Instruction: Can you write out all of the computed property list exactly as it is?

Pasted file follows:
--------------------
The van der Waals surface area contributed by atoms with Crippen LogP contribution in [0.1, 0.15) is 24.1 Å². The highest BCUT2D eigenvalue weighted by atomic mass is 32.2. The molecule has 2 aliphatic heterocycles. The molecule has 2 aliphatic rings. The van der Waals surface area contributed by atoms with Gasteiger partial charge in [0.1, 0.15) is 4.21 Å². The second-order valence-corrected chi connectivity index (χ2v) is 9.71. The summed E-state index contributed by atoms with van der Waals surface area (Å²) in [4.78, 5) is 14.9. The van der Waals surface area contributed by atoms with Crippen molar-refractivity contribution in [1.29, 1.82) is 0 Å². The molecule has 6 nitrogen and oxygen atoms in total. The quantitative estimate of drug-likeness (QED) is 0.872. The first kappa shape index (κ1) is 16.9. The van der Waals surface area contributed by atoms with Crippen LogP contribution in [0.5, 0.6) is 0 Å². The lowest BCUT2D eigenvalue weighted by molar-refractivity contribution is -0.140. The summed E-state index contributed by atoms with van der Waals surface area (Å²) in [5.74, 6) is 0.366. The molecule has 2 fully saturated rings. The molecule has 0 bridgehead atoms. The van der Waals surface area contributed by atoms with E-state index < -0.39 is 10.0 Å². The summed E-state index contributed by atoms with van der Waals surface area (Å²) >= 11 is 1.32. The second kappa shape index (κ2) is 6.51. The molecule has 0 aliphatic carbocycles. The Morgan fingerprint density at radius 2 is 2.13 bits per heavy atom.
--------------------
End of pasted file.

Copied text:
The van der Waals surface area contributed by atoms with Crippen LogP contribution in [0.1, 0.15) is 24.1 Å². The highest BCUT2D eigenvalue weighted by atomic mass is 32.2. The molecule has 2 aliphatic heterocycles. The molecule has 2 aliphatic rings. The van der Waals surface area contributed by atoms with Gasteiger partial charge in [0.1, 0.15) is 4.21 Å². The second-order valence-corrected chi connectivity index (χ2v) is 9.71. The summed E-state index contributed by atoms with van der Waals surface area (Å²) in [4.78, 5) is 14.9. The van der Waals surface area contributed by atoms with Crippen molar-refractivity contribution in [1.29, 1.82) is 0 Å². The molecule has 6 nitrogen and oxygen atoms in total. The quantitative estimate of drug-likeness (QED) is 0.872. The first kappa shape index (κ1) is 16.9. The van der Waals surface area contributed by atoms with Crippen LogP contribution in [0.5, 0.6) is 0 Å². The lowest BCUT2D eigenvalue weighted by molar-refractivity contribution is -0.140. The summed E-state index contributed by atoms with van der Waals surface area (Å²) in [5.74, 6) is 0.366. The molecule has 2 fully saturated rings. The molecule has 0 bridgehead atoms. The van der Waals surface area contributed by atoms with E-state index < -0.39 is 10.0 Å². The summed E-state index contributed by atoms with van der Waals surface area (Å²) >= 11 is 1.32. The second kappa shape index (κ2) is 6.51. The molecule has 0 aliphatic carbocycles. The Morgan fingerprint density at radius 2 is 2.13 bits per heavy atom.